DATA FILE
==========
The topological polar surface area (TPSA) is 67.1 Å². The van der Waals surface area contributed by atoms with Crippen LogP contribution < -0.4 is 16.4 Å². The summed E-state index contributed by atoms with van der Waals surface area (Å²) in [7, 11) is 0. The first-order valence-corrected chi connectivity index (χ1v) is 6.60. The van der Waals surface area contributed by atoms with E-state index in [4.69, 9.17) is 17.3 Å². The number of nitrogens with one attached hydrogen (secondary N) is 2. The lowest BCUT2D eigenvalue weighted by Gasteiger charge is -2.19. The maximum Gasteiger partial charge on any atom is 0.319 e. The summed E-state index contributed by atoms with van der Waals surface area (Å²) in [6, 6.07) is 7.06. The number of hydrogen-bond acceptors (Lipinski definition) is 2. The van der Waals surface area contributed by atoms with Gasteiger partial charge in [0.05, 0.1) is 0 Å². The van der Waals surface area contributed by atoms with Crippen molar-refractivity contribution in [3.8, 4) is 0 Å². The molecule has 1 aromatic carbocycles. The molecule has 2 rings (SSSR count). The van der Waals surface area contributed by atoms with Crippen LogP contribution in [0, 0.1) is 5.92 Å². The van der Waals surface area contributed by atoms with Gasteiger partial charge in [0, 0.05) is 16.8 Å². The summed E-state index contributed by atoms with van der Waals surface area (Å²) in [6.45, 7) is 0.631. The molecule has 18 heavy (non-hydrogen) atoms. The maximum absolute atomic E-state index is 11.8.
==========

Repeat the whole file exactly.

The topological polar surface area (TPSA) is 67.1 Å². The van der Waals surface area contributed by atoms with Crippen LogP contribution < -0.4 is 16.4 Å². The summed E-state index contributed by atoms with van der Waals surface area (Å²) in [7, 11) is 0. The first-order valence-corrected chi connectivity index (χ1v) is 6.60. The van der Waals surface area contributed by atoms with E-state index in [4.69, 9.17) is 17.3 Å². The number of nitrogens with one attached hydrogen (secondary N) is 2. The lowest BCUT2D eigenvalue weighted by Gasteiger charge is -2.19. The maximum Gasteiger partial charge on any atom is 0.319 e. The summed E-state index contributed by atoms with van der Waals surface area (Å²) in [6, 6.07) is 7.06. The number of hydrogen-bond acceptors (Lipinski definition) is 2. The van der Waals surface area contributed by atoms with Gasteiger partial charge in [0.05, 0.1) is 0 Å². The van der Waals surface area contributed by atoms with Crippen molar-refractivity contribution in [3.8, 4) is 0 Å². The molecule has 1 aromatic carbocycles. The molecule has 2 rings (SSSR count). The van der Waals surface area contributed by atoms with Crippen LogP contribution in [0, 0.1) is 5.92 Å². The van der Waals surface area contributed by atoms with Gasteiger partial charge in [0, 0.05) is 16.8 Å². The summed E-state index contributed by atoms with van der Waals surface area (Å²) in [6.45, 7) is 0.631. The molecule has 18 heavy (non-hydrogen) atoms. The maximum absolute atomic E-state index is 11.8.